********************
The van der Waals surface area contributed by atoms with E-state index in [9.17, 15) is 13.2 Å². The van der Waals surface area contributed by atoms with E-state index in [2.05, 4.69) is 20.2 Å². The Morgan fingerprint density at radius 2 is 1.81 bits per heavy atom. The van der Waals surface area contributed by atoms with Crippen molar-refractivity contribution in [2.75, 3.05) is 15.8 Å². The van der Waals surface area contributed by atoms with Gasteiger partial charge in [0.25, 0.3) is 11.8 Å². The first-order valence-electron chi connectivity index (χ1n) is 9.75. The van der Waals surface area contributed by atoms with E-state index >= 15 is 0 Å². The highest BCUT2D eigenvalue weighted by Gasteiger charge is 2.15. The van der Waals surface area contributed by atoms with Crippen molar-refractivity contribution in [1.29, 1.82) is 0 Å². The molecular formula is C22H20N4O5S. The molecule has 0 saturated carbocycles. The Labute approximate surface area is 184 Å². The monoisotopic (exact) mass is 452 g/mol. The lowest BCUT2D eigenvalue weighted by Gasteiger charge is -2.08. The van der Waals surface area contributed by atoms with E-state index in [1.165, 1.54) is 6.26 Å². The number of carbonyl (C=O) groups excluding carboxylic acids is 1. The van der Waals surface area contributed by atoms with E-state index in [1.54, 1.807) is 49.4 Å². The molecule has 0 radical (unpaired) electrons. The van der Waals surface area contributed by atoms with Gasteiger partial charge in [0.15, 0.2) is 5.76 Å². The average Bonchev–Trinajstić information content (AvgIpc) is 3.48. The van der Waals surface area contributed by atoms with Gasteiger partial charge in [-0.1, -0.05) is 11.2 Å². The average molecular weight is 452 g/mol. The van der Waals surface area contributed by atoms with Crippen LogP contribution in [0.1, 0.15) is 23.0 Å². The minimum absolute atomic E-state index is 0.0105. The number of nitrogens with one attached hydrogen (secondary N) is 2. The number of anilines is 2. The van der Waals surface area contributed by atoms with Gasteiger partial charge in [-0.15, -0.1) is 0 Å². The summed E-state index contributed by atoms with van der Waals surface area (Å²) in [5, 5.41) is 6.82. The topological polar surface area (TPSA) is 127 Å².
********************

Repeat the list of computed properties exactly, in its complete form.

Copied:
The van der Waals surface area contributed by atoms with E-state index in [9.17, 15) is 13.2 Å². The van der Waals surface area contributed by atoms with E-state index in [2.05, 4.69) is 20.2 Å². The Morgan fingerprint density at radius 2 is 1.81 bits per heavy atom. The van der Waals surface area contributed by atoms with Crippen molar-refractivity contribution in [2.75, 3.05) is 15.8 Å². The van der Waals surface area contributed by atoms with Gasteiger partial charge in [0.25, 0.3) is 11.8 Å². The first-order valence-electron chi connectivity index (χ1n) is 9.75. The van der Waals surface area contributed by atoms with E-state index >= 15 is 0 Å². The highest BCUT2D eigenvalue weighted by Gasteiger charge is 2.15. The van der Waals surface area contributed by atoms with Crippen molar-refractivity contribution in [1.29, 1.82) is 0 Å². The molecular formula is C22H20N4O5S. The molecule has 0 saturated carbocycles. The Labute approximate surface area is 184 Å². The monoisotopic (exact) mass is 452 g/mol. The lowest BCUT2D eigenvalue weighted by Gasteiger charge is -2.08. The van der Waals surface area contributed by atoms with E-state index in [1.165, 1.54) is 6.26 Å². The number of carbonyl (C=O) groups excluding carboxylic acids is 1. The van der Waals surface area contributed by atoms with E-state index in [1.54, 1.807) is 49.4 Å². The molecule has 0 radical (unpaired) electrons. The van der Waals surface area contributed by atoms with Gasteiger partial charge in [0.15, 0.2) is 5.76 Å². The average Bonchev–Trinajstić information content (AvgIpc) is 3.48. The van der Waals surface area contributed by atoms with Gasteiger partial charge in [-0.1, -0.05) is 11.2 Å². The average molecular weight is 452 g/mol. The van der Waals surface area contributed by atoms with Crippen LogP contribution in [0.1, 0.15) is 23.0 Å². The minimum absolute atomic E-state index is 0.0105. The number of nitrogens with one attached hydrogen (secondary N) is 2. The number of anilines is 2. The van der Waals surface area contributed by atoms with Gasteiger partial charge in [-0.15, -0.1) is 0 Å². The summed E-state index contributed by atoms with van der Waals surface area (Å²) in [5, 5.41) is 6.82. The topological polar surface area (TPSA) is 127 Å².